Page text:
U.S. Government’s NRO Satellite Launched Successfully

A Rocket Lab-owned and developed low-cost Electron launcher took off to Earth‘s orbit on Thursday from a spaceport owned by the company located in New Zealand.

The launcher was equipped with a top-secret cargo for the National Reconnaissance Office (NRO), the United States government’s spy satellite agency. The rocket measures 55 feet (17 meters) and lifted off at 9.56 p.m. EST (02:56 GMT) from New Zealand’s North Island.

A Successful Launch

A live video streamed by Rocket Lab depicted the launcher powered by about 50,000 pounds of thrust from nine kerosene engines launch to orbit. After about two minutes of burn, the first stage shut down its engines and split up from the Electron’s second stage, which used a single engine to propel the kick stage and the cargo into an ovoid transfer orbit.

The second stage then discharged the Curie kick part of the assemblage, which powered a small thruster about 50 minutes after the take-off to propel the NRO cargo into the meant orbit for deployment.

Peter Beck, Rocket Lab’s CEO, said: “Starting our 2020 launch manifest with a successful mission for the NRO is an immensely proud moment for our team. It once again demonstrated our commitment to providing responsive, dedicated access to space for government small satellites.”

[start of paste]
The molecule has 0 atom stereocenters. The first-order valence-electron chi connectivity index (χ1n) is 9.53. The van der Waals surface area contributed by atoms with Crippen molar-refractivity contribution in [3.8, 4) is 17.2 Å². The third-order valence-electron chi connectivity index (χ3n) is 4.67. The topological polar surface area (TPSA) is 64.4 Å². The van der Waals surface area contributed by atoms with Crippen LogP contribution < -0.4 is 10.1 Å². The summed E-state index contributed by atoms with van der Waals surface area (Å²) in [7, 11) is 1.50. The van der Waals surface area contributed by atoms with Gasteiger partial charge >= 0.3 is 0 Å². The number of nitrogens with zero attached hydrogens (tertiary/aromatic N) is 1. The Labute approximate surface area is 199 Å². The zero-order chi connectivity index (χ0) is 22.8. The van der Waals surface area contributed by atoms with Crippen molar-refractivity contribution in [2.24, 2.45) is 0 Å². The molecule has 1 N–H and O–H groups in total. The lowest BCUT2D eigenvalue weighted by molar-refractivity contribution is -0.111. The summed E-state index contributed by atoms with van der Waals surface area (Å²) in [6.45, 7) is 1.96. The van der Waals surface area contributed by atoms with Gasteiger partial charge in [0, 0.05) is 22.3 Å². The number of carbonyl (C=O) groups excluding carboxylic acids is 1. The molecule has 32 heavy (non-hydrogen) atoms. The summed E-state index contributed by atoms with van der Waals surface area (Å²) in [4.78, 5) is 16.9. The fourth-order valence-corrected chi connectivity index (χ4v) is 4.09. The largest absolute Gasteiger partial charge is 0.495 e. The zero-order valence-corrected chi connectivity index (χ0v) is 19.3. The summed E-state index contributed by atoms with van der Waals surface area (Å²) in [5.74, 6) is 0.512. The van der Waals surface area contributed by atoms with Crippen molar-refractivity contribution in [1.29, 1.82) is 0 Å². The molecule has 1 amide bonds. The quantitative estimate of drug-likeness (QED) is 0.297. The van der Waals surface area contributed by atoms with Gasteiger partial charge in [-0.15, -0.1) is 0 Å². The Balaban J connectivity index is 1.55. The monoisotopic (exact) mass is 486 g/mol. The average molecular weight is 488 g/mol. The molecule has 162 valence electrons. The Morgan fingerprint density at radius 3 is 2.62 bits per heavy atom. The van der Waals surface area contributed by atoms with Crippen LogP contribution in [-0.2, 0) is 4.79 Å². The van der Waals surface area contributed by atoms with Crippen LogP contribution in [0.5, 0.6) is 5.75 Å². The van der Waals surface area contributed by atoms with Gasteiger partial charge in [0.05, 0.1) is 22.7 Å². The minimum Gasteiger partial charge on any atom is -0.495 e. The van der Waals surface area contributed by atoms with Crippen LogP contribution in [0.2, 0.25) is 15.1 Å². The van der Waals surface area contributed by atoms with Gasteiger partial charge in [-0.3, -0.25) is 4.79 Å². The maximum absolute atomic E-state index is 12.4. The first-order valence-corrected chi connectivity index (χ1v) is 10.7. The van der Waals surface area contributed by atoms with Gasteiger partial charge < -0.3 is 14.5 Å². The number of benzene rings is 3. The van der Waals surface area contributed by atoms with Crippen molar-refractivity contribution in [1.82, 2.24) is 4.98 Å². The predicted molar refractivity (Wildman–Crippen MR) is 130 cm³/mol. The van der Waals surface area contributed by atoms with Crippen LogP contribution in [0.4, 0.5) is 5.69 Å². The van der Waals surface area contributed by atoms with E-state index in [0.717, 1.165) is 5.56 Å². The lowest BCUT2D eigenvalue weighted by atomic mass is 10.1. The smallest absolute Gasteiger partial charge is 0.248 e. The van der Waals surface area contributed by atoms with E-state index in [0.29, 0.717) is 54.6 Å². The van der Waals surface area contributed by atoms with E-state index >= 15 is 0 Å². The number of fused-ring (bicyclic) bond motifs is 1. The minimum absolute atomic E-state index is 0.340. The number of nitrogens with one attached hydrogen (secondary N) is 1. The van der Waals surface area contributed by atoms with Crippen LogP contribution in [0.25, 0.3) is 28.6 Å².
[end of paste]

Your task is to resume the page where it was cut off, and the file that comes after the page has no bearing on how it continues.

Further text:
“Thank you to the NRO for selecting Electron for this historic mission, and congratulations to the Rocket Lab team on another flawless launch that continues our heritage of 100% mission success for customers,” Beck said.

The NRO hasn’t released any details about the aim or physical features of the payload it sent to orbit with Rocket Lab. The expedition was dubbed NROL-151 in the NRO’s report of satellite launches. Almost all the information about the NRO’s cargo is usually classified.

More Launches Are Scheduled at a Monthly Pace

Rocket Lab stated that it carried out a guided re-entry of the Electron booster’s first stage on the NROL-151 expedition after the split from the rocket’s first stage. Even though the Electron second stage and Curie kick stage to launch the NROL-151 cargo into Earth’s orbit, the first stage was set to utilize thrusters in order to rotate approximately 180 degrees and re-enter the atmosphere.

“Once again, initial analysis shows the stage made it back to sea level intact following a guided descent, proving that Electron can withstand the immense heat and forces generated on re-entry,” Rocket Lab said in a statement.

“What Rocket Lab really wants to do is open access to space,” said Alex Linossier, recovery systems lead engineer at the company. “On Flight 10 (in December), we got confirmation that the stage made it to the ocean intact, and for Flight 11, what we really want is this visual confirmation of that,” Linossier said before the take-off.

“After Flight 11 … what we’re going to start doing is adding systems onto the rocket that actually allow us to recover the rocket.”

Dissimilar to SpaceX‘s Falcon 9 rocket boosters, Electron’s first stage doesn’t have sufficient propellant left after its launch burn to try and perform a propulsive landing. That is a physics issue, according to Rocket Lab, because a small launcher has a small performance margin than a massive rocket.

Rocket Lab stated that it plans to launch to space other rockets at a monthly pace this year, after carrying out six successful expeditions last year.

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